He is not wildly optimistic looking forward, in particular, to the government’s accord process, “the university submissions will probably be of higher average quality than 20 years ago, but only a limited pool of people have the knowledge and experience needed to produce a politically feasible policy with a reasonable chance of achieving its goals.”
His thoughts are HERE.
Clare sets agenda on teacher workforce
Education minister Jason Clare’s draft national plan consolidates previous announcements and integrates ideas into a programme the states will sign-off and keeps interest groups in the policy tent, even deans of education
Including the initial teacher education establishment – which makes a change from the hostility of the previous government. As part of the plan the Australian Council of Deans of Education will develop a framework for career changers to have previous study, work experience and skills credited towards ITE qualifications.
Other initiatives include
* $40 000 bursaries for “high achieving school leavers” and career changes to study ITE degrees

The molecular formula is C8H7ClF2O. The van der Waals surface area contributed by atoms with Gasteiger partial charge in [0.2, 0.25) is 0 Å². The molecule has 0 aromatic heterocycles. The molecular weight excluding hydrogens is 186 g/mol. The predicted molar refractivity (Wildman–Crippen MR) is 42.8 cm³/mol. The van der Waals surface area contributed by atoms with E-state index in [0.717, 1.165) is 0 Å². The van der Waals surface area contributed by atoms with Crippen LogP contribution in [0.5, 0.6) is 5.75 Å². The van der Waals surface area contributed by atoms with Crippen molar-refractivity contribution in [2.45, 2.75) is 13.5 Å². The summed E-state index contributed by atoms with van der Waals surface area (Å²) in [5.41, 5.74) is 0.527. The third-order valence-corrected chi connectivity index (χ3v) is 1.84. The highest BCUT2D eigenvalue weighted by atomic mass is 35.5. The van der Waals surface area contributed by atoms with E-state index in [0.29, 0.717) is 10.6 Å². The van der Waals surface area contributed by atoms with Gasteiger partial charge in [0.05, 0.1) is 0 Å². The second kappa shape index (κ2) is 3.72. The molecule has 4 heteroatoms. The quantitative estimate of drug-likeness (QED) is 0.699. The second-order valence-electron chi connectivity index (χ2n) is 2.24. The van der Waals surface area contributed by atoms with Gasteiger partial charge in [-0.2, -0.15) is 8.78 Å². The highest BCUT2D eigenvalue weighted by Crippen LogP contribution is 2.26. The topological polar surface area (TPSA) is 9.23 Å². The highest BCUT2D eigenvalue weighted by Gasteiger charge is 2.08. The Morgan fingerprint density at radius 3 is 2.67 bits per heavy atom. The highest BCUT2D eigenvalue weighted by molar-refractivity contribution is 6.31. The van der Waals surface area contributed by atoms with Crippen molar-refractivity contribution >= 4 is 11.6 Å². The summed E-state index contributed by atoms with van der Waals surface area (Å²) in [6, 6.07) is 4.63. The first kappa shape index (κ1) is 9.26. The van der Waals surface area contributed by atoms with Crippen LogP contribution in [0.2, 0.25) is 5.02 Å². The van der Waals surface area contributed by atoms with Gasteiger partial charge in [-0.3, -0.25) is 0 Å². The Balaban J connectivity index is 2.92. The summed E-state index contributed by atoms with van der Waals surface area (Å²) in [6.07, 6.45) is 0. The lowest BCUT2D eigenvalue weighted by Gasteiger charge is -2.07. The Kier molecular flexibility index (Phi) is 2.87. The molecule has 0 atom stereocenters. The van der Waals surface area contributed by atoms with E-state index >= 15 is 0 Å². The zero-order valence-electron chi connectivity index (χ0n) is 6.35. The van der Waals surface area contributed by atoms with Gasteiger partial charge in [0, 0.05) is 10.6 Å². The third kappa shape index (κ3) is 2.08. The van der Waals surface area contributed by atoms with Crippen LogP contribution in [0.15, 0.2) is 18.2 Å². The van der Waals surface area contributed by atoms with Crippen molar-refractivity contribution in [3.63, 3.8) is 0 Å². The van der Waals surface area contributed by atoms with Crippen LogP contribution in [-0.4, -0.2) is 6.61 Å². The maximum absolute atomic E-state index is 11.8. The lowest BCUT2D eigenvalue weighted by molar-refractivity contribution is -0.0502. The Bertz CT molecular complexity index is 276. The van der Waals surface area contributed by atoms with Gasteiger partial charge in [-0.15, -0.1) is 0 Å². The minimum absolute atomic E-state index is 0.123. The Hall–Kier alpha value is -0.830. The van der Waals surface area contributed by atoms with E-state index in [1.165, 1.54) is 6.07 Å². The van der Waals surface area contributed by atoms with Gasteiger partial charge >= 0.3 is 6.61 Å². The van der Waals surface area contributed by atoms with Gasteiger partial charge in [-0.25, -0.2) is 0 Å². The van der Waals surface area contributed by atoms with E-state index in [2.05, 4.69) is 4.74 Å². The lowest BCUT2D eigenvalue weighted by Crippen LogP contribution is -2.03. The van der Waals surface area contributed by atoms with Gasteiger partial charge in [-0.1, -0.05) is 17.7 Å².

* recommendations from the Scott Review on ITE will go to the education minco next June
* ITE students eligible for literacy and numeracy skills assessment in first year with an increase in number of goes they get
* data to “inform future university places” at subject specialisation and regional ITE levels “to enable a national understanding of teacher supply”
* a national quality framework on teacher accreditation and ITE standards
Universities Australia welcomed the draft. ““It is time to stop bagging teachers and continue with the job of giving them a strong platform from which to grow and thrive,” Chief Executive Catriona Jackson said.
As did Australian Catholic U’s Mary Ryan, not least because “many of these measures mirror approaches taken at ACU.